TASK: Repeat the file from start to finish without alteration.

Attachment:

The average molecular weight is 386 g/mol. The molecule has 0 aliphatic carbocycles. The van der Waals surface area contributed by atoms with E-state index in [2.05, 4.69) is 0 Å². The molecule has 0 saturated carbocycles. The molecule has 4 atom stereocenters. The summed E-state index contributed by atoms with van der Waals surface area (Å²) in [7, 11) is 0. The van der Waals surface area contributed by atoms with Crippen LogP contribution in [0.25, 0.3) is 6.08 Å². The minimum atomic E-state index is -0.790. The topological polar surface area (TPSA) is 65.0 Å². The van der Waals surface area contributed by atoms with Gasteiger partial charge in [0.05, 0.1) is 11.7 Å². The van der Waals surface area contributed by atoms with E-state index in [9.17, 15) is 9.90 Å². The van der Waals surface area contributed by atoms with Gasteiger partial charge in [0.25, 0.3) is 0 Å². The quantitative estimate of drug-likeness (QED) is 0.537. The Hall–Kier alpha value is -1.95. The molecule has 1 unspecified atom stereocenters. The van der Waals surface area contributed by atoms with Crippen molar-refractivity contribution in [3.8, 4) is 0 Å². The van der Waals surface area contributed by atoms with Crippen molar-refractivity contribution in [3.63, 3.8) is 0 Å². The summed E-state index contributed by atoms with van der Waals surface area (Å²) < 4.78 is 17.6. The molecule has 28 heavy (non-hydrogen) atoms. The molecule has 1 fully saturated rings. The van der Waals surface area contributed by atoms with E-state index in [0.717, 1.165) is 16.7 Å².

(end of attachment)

The average molecular weight is 386 g/mol. The molecule has 0 aliphatic carbocycles. The van der Waals surface area contributed by atoms with E-state index in [2.05, 4.69) is 0 Å². The molecule has 0 saturated carbocycles. The molecule has 4 atom stereocenters. The summed E-state index contributed by atoms with van der Waals surface area (Å²) in [7, 11) is 0. The van der Waals surface area contributed by atoms with Crippen LogP contribution in [0.25, 0.3) is 6.08 Å². The minimum atomic E-state index is -0.790. The topological polar surface area (TPSA) is 65.0 Å². The van der Waals surface area contributed by atoms with Gasteiger partial charge in [0.05, 0.1) is 11.7 Å². The van der Waals surface area contributed by atoms with E-state index in [9.17, 15) is 9.90 Å². The van der Waals surface area contributed by atoms with Gasteiger partial charge in [0.25, 0.3) is 0 Å². The quantitative estimate of drug-likeness (QED) is 0.537. The Hall–Kier alpha value is -1.95. The molecule has 1 unspecified atom stereocenters. The van der Waals surface area contributed by atoms with Crippen molar-refractivity contribution in [3.8, 4) is 0 Å². The van der Waals surface area contributed by atoms with Crippen molar-refractivity contribution in [3.63, 3.8) is 0 Å². The summed E-state index contributed by atoms with van der Waals surface area (Å²) < 4.78 is 17.6. The molecule has 28 heavy (non-hydrogen) atoms. The molecule has 1 fully saturated rings. The van der Waals surface area contributed by atoms with E-state index in [0.717, 1.165) is 16.7 Å².